Big future in little cousin of education exports – edtech
November 7, 2017
With the risk to foreign student export market from potential changes to immigration policy, the government should
increase its focus on the little cousin of education exports, edtech, NZTech chief executive Graeme Muller says.
The education export industry is a $3billion market of which the majority is made up of bringing in foreign students.
Today is the launch in Auckland of EdTechNZ, which is focused on growing and nurturing education tech in New Zealand,
and is part of the New Zealand Tech Alliance.
“While edtech is probably less than a $100 million export market at the moment we are well known internationally for our
education system and a number of Kiwi edtech companies are doing very well internationally,” Muller says.
“We have some great examples such as Hapara, Matheletics and Wendy Pye Publishing. Another success story is Christchurch
based Linewize which developed an education specific internet management tool which competed with the government owned
Network for Learning.
“Linewize quickly grew an international market with the support of the New Zealand Punakaiki Investment Fund and last
month was purchased by Australian stock exchange-listed Family Zone.
“The edtech market, while currently small for New Zealand, is forecast to be a $344 billion global market by 2019. More
than 140 edtech companies have been identified in New Zealand and a group of them have joined forces to form EdTechNZ to
collaborate and support the development of edtech not only for export, but also for the benefit of the local New Zealand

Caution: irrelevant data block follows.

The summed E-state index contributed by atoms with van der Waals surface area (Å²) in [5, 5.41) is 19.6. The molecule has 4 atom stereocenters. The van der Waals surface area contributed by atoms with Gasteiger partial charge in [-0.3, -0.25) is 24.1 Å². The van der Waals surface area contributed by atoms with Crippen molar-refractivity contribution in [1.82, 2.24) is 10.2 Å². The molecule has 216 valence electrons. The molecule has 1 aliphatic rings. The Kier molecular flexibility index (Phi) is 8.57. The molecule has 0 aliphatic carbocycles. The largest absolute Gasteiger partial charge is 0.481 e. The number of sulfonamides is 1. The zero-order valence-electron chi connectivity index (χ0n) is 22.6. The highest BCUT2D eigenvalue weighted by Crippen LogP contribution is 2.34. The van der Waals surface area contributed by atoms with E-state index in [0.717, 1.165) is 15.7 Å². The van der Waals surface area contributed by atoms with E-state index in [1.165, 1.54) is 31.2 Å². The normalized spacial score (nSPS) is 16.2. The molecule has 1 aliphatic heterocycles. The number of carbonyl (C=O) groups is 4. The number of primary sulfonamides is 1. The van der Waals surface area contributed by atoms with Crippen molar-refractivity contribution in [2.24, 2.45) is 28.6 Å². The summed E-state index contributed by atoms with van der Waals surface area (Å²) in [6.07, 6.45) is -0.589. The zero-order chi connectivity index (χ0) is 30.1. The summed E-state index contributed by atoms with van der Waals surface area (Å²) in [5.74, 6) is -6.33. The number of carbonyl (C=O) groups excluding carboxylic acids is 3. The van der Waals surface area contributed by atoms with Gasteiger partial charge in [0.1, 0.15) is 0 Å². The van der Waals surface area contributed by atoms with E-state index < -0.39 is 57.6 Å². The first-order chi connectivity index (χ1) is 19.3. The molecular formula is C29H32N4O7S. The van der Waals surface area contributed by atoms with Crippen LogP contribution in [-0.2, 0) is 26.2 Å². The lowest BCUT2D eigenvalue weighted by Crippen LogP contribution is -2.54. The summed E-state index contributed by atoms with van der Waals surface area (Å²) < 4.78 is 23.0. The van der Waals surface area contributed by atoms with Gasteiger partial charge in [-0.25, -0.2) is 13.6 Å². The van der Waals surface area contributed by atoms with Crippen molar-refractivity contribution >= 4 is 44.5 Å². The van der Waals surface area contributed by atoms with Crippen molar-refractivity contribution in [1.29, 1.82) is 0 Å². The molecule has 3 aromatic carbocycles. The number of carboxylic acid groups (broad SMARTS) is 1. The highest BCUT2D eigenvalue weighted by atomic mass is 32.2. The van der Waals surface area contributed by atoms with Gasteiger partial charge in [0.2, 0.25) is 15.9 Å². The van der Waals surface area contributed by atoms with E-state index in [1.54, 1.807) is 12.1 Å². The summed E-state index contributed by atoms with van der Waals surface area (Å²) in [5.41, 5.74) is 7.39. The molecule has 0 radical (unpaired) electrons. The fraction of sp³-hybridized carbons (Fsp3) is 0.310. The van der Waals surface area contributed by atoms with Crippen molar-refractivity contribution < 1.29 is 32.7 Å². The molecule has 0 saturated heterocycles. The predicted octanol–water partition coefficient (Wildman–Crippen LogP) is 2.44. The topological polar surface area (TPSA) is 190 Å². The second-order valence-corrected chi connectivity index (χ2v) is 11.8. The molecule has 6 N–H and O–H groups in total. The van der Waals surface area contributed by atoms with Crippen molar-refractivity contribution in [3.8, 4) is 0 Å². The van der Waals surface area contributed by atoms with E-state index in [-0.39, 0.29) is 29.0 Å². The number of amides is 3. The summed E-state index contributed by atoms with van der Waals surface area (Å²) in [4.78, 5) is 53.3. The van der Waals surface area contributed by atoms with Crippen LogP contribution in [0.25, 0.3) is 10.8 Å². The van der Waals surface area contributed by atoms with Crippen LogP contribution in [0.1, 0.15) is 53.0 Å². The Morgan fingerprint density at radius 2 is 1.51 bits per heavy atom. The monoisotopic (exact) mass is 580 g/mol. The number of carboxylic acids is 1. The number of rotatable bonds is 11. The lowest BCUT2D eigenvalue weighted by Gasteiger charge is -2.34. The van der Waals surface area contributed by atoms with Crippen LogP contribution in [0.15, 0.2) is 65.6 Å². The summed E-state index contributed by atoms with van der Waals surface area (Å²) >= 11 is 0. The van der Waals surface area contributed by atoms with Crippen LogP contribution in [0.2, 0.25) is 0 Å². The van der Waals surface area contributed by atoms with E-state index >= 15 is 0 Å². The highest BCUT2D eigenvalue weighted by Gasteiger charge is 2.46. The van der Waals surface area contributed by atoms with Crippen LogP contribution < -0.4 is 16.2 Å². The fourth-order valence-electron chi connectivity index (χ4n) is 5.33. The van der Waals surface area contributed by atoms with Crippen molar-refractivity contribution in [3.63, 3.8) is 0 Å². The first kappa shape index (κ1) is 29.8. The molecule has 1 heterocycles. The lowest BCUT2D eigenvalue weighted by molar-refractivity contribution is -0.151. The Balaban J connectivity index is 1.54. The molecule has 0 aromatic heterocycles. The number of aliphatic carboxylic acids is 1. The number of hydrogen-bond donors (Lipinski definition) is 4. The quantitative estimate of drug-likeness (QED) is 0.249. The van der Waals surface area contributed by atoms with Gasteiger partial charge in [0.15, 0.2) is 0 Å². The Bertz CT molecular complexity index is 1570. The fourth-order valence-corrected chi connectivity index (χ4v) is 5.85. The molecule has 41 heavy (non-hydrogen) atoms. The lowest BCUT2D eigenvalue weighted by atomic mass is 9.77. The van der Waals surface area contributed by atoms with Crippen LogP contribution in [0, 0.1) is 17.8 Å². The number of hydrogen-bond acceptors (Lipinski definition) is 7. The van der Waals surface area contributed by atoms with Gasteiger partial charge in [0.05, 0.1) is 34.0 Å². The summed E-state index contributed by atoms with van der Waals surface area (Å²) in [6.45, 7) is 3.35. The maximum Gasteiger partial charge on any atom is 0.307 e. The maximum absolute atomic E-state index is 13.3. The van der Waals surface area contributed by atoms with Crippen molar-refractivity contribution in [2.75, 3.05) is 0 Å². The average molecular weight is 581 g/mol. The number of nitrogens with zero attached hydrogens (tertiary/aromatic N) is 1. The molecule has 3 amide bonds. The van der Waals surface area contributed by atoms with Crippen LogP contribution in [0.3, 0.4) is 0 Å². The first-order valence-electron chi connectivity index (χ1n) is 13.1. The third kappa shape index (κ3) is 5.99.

Digital technologies are rapidly causing changes to work not seen since the industrial revolution. This is a global
challenge and, according to the OECD, schools have yet to take advantage of the potential of technology in the classroom
in order to give every student the skills they need for today’s connected world.
Technology is enabling a transformation of the education system. A shift is occurring from instructional education to a
more personalised, self-directed and collaborative learning experience. Increased use of computers in classrooms and
increased internet connectivity are impacting on education.
Technology is not only helping teachers become more efficient and saving schools money, but it is also helping to
improve the quality of education which often still relies heavily on Victorian-era lecturing methods,” Muller says.
“Our studies have found that if New Zealand was to raise its education outcomes over a period of 20 years to a level
comparable with Finland it would generate a 204 percent increase in GDP worth an additional US$258 billion,” Muller
says, “so education is critical to our nation’s future prosperity.”